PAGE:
Friday, January 21, 2011

"Between equal rights, force decides"

Zalmay Khalilzad, Financial Times:

[A] new freedom agenda for the region [Tunisia, et al.] must be articulated. This should emphasise our shared interest in promoting liberal democracy, meaning elected governments that respect the fundamental rights of their citizens.

Let us recall the long-standing socialist critique of liberal democracy that we discussed earlier in the week. Liberal democracy is the terminology used to describe capitalism with democratic formalities like elections, "individual rights," and so on.

By definition, capitalism implies that significant parts of the economy will be privately owned, as a kind of property. Private property might be a family owning a food truck; it might also be a multinational corporation owning the water supply of a community, as was attempted in Bolivia in 1999. You have to be able to distinguish between the two if you want to have anything meaningful to say about private property. Some forms of private property may be endorsed by the broader community; others will not.

Socialists criticize liberal democracy for deliberately confusing the two kinds of property. For example, you will often hear mainstream politicians using the language of the "small" (small business, etc.) in order to promote the interests of the big and powerful. Political operatives can't come out and say they are in favor of further centralization of power in the economy, because this would be unpopular. So they use a coded language of "individual rights," the implication being that even if you and a multinational corporation enjoy the same rights in principle, you sure as hell won't enjoy the same rights in practice. As far as the powerful are concerned, that is all that matters; moreover, they hardly object to regarding themselves as exemplars of enlightened societies where everyone has rights!

That's the scam of liberal democracy as far as socialists see it. "A new freedom agenda for Tunisia" will mean pushing property rights for the big and powerful within the country (because, you see, they are best positioned to "push" in the first place!). The post-revolutionary difference is that big western firms will be able to monopolize what matters in Tunisia, as opposed to an autocratic domestic government. This is how men of principle, like Mr. Khalilzad, choose to distinguish themselves in the world.


mitch said...

Nice quotation, "new freedom agenda" is a chilling phrase.

Richard said...

It seems to me that it was a great rhetorical victory for capital when personal possessions were elided with "private property", causing much confusion among normal people. Another good post.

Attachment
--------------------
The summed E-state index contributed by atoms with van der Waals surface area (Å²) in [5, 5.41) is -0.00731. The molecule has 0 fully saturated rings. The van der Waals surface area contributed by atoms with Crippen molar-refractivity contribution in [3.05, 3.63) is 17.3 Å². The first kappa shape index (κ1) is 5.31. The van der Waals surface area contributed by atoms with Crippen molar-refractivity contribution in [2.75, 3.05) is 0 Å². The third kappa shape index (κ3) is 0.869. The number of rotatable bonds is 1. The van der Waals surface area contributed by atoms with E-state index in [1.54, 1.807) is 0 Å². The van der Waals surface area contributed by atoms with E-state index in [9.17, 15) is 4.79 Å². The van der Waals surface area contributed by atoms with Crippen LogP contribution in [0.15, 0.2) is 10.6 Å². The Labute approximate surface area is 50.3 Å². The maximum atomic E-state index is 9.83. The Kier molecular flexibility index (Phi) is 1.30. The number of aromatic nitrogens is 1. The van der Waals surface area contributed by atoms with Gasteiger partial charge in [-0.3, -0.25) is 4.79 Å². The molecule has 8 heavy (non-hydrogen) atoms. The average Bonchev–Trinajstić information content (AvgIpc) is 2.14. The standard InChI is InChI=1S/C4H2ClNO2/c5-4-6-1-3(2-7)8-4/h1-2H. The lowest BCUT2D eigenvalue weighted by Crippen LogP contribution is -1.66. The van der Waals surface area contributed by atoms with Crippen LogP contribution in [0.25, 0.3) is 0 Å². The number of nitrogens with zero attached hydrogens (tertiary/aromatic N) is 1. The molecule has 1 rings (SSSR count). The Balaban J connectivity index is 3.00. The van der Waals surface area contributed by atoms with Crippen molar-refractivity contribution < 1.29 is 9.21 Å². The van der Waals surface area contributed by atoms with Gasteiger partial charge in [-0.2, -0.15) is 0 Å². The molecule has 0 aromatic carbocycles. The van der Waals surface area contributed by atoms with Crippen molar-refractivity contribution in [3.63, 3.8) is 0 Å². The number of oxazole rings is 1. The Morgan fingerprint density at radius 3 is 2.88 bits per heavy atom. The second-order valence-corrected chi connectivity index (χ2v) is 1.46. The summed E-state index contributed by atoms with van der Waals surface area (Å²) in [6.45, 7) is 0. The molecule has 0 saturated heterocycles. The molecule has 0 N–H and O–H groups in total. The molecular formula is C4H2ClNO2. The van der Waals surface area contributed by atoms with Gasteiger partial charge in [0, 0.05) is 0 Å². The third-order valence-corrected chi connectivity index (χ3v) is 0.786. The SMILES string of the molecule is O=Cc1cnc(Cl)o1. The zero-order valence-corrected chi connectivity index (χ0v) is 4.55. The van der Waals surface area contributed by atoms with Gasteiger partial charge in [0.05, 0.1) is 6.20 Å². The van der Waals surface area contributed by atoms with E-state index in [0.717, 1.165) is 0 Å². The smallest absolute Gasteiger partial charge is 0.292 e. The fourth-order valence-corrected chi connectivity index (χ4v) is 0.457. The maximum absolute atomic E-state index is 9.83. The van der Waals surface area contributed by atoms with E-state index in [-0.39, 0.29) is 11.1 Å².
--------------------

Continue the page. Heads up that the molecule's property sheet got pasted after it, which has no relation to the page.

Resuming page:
Peter Ward said...

Having been employed by both a "small business" as well as a mega-corp, I found the experience of the worker about the same.

Personal experience aside, based on interviews I've done for the Retail Action Project here in the City, it seems some of the wost local labor abusers are "small businesses".

In fact the "small business" is a construct devised to defended the rentier model against, say, self-management or the basic libertarian principle that, "the laborer who attends a garden is perhaps in a truer since its owner than the listless voluptuary who enjoys its fruits."

JRB said...


Yes, personal possessions -- that which you can make productive use of in your own capacity -- is the the classic alternative offered up by various socialists against "private property" as an institutional arrangement.

As you suggest, we won't find much consensus on the terms and their definitions in a US context, so I like to begin where most Americans already are, which is to regard their personal possessions as a form of private property to which they are proudly attached, will defend to the death with firearms, and "all the rest of it," as our friend David Harvey would say.


You make a persuasive case as far as I am concerned!

I think many Americans are emotionally attached to the small business economic model; and when I look at my Italian Market neighborhood here in Philadelphia, which still sports independent proprietors hawking pasta, meats, and cheese; I can appreciate why.

I think it's a discussion many communities are interested in having, and of course I think it would be great if it was supplemented by an examination of first principles like the ones you raise. We have to integrate what makes sense into conversations that people are eager to have.

Ben There said...

One of the greatest triumphs of "American style capitalism" propaganda has been getting people to conflate "individual liberties" with corporate 'liberty'. A challenge I repeatedly find myself in when having discussions with right-leaning acquaintances is trying to draw the distinction between the two. And not just make the distinction but point out how individual liberty is often in direct conflict with corporate liberty.

As you have nicely pointed out, the same deliberate blurring has occured around the discussion of property.

Brian M said...

One interesting blurring has occurred with Prop 13...the property tax freeze passed in California. Sold as a means of protecting the homes of elderly residents priced by ever increasing property values and taxes, the main beneficiaries have been large corporations...who transfer their property far less frequently than single family residences.